The core team behind the success. Pentti Palmroth with his sons Pertti and Juhani in the 1950s.
From the manor’s son to a shoemakerPentti Johannes, the oldest son of the owners of the Partola Manor, Hilma and Hannes Palmroth, has told that he was actually supposed to become a diplomat, but chance lead him to the shoe industry. After secondary school and commercial college, he stayed in Germany mainly to learn the language, and he was offered work as the secretary at the consulate; a position which was to open in a year. He promised to get back on the offer, worked in a German shoe factory while he waited for the secretarial position, and then announced that he would pursue a profession in shoemaking after all. After making the decision, he worked in a shoe factory in Tampere in all its departments, and then in shoe factories around the United States. In America, he also completed an 18-month course in a school of economics. After returning to Finland, Pentti Palmroth worked as the technical assistant manager at the Aaltonen shoe factory for three years, and then as the technical director at the Hyppönen shoe factory for a year.
Making plans for his own factory
The completion of the second brick section of the factory was celebrated in the end of the 1930s; the old wood villa can still be seen on the background. Director Pentti Palmroth standing; the eighth person from the right. Photo: Kaarlo Luoto
In 1928, the making of shoes was started in the wood villa on the Partola Manor estate by Partolan Kenkätehdas Oy, founded by the 27-year old managing director. Pentti Palmroth considered the location of the factory excellent, because it was close to the city and, on the other hand, the Pirkkala municipality, where the factory was located, needed employers as agriculture could no longer sustain the entire population. He thought it was important that people did not need to give up their traditional living habitat. The rural surroundings offered the factory a peaceful workforce. The shoe factory was certainly welcomed in the municipality, where until now, the Pyhäjärvi sawmill had been the only significant employer. The State Aircraft Factory only started offering jobs to the locals starting from 1936.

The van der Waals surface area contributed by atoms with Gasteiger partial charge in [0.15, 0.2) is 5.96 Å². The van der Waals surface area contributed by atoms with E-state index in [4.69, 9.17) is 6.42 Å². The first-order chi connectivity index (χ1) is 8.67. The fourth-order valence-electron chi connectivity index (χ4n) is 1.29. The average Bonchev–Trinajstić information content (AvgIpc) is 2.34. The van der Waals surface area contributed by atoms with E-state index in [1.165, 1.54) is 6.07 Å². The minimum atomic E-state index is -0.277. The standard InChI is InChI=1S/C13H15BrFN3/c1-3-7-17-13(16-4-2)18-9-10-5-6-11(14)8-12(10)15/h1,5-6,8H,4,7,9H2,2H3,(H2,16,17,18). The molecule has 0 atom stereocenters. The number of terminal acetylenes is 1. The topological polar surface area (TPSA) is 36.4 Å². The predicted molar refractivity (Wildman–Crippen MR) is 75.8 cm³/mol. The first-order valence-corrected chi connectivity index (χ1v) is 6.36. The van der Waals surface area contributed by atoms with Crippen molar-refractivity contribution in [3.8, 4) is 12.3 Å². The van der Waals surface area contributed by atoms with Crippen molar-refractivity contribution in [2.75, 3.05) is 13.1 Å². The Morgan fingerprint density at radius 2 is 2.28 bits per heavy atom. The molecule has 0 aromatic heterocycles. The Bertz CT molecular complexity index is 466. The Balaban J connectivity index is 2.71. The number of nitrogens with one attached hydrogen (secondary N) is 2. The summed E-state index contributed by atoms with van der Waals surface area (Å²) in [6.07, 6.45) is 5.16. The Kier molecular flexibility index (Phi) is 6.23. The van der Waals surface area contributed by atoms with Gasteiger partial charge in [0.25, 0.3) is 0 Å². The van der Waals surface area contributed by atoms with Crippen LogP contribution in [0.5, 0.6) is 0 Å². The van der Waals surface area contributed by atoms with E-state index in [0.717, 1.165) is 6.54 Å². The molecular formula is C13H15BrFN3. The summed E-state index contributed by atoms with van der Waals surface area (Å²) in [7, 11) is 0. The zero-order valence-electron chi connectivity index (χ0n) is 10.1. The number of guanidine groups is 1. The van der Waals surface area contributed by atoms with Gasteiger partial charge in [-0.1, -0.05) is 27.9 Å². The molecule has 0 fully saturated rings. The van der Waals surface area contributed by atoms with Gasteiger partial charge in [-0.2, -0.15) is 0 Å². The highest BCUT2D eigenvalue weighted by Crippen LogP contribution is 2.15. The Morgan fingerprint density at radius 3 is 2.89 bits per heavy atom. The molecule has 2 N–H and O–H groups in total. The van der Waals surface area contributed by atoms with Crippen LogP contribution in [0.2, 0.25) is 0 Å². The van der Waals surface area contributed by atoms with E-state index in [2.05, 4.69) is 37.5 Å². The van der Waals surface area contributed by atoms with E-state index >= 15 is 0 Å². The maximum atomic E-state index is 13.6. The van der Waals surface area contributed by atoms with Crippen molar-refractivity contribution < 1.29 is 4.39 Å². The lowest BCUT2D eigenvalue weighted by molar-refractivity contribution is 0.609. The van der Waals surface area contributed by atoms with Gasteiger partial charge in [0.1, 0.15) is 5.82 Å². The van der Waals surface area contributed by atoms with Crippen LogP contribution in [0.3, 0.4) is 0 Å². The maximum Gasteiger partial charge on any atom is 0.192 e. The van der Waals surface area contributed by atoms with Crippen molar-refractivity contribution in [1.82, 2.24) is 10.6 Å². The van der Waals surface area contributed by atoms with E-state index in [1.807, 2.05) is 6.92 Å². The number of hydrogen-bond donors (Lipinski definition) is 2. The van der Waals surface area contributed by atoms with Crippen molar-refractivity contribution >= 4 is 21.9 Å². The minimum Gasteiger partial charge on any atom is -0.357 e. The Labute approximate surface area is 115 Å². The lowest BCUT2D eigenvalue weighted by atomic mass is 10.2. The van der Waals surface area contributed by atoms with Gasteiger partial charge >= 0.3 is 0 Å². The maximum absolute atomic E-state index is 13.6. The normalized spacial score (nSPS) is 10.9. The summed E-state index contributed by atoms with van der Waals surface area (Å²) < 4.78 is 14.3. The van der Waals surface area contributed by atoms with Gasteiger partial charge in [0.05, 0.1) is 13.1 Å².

Little by little, the shoe factory expanded. First, the villa was expanded by building a wooden addition, but in the 1930s, the wooden constructions made way to an extension constructed from red brick. Another four-storey T-wing was added crosswise and a third floor was added to the previous section as late as in the 1950s. The first cafeteria was situated in the drying barn cottage at the end of the factory, and it was then moved to the bottom floor of the brick building. Later it operated in the premises of Tisle Oy which had been built behind the shoe factory. This chemical factory was established in 1944.
Training and the employees